Owner of Australia’s “super battery” says coal closure delays setting back shift to renewables

Image: EnergyCo

Emerging battery storage developer Akaysha Energy says uncertainty around coal closures is one of the major remaining hurdles for investors in Australia’s transition to renewables, and says government interventions to keep them open are setting back progress.

Akaysha’s director of energy markets, Pan Galanis, says recent government policies, including federal Labor’s Capacity Investment Scheme (CIS), have helped underwrite investment in the sort of large-scale energy storage projects Australia so urgently needs to get coal out of its energy system.

But he says the timing of coal closures is still an unknown for investors and developers, with no policies in place regulating when coal-fired generation must exit the system – or market mechanisms disincentivising them for staying open.

“What we do have here in Australia over the last … couple of years is the CIS and the LTESA [the NSW government’s Long-Term Energy Service Agreements scheme],” Galanis told Australian Energy Week in Melbourne on Thursday.

“We actually do like, a lot, both policies. Both policies create … a safety net for investors and banks to be able to invest in storage and renewables.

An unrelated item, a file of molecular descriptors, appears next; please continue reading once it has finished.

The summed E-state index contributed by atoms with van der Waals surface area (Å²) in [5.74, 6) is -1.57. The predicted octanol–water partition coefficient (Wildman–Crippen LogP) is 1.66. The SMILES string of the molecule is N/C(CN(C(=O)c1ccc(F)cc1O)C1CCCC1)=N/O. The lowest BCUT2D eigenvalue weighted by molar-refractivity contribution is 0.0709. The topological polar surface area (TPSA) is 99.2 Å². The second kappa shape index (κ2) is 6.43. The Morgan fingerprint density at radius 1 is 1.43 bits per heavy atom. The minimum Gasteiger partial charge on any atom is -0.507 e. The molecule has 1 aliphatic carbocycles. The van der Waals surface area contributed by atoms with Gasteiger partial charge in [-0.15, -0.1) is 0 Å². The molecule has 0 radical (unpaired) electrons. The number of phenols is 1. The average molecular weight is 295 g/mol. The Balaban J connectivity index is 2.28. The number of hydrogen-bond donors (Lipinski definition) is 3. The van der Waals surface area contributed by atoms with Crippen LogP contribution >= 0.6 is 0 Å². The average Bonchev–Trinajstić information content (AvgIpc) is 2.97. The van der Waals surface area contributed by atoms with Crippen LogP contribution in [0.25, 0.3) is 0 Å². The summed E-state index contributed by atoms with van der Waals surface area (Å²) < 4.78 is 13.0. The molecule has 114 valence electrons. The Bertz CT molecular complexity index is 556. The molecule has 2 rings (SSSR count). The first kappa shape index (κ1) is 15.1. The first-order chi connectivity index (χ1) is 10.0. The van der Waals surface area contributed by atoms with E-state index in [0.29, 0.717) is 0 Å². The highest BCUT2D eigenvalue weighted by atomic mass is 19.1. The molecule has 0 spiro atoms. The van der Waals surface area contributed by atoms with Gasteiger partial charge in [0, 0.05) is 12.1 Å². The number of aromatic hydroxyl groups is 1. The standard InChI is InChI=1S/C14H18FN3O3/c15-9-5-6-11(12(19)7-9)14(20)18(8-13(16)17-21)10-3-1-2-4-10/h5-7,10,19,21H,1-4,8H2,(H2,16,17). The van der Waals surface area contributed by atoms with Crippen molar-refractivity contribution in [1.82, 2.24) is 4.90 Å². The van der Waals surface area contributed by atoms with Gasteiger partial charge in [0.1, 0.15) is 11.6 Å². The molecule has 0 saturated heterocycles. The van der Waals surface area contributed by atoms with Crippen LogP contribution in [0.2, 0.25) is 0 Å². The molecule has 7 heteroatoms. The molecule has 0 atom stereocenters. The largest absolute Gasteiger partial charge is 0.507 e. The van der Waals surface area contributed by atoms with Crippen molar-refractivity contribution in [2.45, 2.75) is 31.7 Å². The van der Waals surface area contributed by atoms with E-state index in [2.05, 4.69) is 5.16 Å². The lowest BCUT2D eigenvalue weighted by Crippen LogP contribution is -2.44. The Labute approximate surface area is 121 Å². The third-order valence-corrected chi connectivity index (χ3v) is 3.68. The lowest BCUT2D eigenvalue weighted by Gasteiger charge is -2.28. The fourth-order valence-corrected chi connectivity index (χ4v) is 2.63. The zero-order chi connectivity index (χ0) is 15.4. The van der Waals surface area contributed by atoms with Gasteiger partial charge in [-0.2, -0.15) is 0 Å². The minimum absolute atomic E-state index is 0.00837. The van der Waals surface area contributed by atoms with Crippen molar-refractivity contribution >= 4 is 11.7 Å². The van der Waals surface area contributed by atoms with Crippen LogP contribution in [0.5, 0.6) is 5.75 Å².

“But it doesn’t address one of the most important issues on the path to get to net zero and this is emissions. There is nothing, yet, that really justifies or gives us confidence that we will reach net zero emissions, since coal closures are still an uncertainty,” he said.

“In theory, these policies bring in more renewables, more wind and solar. They displace the coal generation, they make the economics of burning coal worse and then they close.

“However, especially with government interventions to keep [coal plants] open, it’s something that’s taking all this process backwards,” Galanis told the conference.

Galanis didn’t offer any specific examples of this, but his comments bring to mind the NSW government’s recent deal with Origin Energy to delay the closure of the Eraring coal fired power station until August 2027, or potentially even April 2029.

Eraring – Australia’s biggest remaining coal plant – had originally been scheduled for closure in August, 2025.

To help replace it on the heavily coal-dependent NSW grid, the BlackRock-backed Akaysha has been contracted to build EnergyCo’s 850MW/1680 MWh Waratah “super battery,” described as the most powerful battery in the country, and the single biggest unit ever to be connected to Australia’s main grid.

Galanis says a firm schedule of coal closures or, absent that, a carbon price that would disincentivise coal generation, would provide the “last piece of the puzzle” to drive the investment in renewables and storage Australia needs.

“Carbon pricing is certainly the best and easiest way to do it, but it… has lots of political challenges,” he told the conference. “But either being able to internalize a carbon price into our system or have a regulatory framework of when the coal closures will occur is going to be the last piece of the puzzle to …create certainty for the energy transition.”

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